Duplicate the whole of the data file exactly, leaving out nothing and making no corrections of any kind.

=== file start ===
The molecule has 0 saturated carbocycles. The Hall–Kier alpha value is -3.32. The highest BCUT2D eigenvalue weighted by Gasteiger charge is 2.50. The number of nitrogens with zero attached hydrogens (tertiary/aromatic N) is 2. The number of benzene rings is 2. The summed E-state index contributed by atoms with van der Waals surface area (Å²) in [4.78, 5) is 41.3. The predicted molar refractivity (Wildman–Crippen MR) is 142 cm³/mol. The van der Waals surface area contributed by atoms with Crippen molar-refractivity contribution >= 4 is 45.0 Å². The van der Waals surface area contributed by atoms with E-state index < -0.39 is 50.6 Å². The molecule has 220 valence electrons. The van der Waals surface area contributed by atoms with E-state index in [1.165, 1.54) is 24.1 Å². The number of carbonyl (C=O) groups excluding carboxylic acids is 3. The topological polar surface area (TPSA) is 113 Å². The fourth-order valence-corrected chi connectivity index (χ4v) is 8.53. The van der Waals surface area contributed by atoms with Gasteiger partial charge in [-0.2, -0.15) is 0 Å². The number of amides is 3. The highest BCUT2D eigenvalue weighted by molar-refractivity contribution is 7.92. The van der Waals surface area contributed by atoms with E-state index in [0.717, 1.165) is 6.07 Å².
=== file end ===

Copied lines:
The molecule has 0 saturated carbocycles. The Hall–Kier alpha value is -3.32. The highest BCUT2D eigenvalue weighted by Gasteiger charge is 2.50. The number of nitrogens with zero attached hydrogens (tertiary/aromatic N) is 2. The number of benzene rings is 2. The summed E-state index contributed by atoms with van der Waals surface area (Å²) in [4.78, 5) is 41.3. The predicted molar refractivity (Wildman–Crippen MR) is 142 cm³/mol. The van der Waals surface area contributed by atoms with Crippen molar-refractivity contribution >= 4 is 45.0 Å². The van der Waals surface area contributed by atoms with E-state index < -0.39 is 50.6 Å². The molecule has 220 valence electrons. The van der Waals surface area contributed by atoms with E-state index in [1.165, 1.54) is 24.1 Å². The number of carbonyl (C=O) groups excluding carboxylic acids is 3. The topological polar surface area (TPSA) is 113 Å². The fourth-order valence-corrected chi connectivity index (χ4v) is 8.53. The van der Waals surface area contributed by atoms with Gasteiger partial charge in [-0.2, -0.15) is 0 Å². The number of amides is 3. The highest BCUT2D eigenvalue weighted by molar-refractivity contribution is 7.92. The van der Waals surface area contributed by atoms with E-state index in [0.717, 1.165) is 6.07 Å².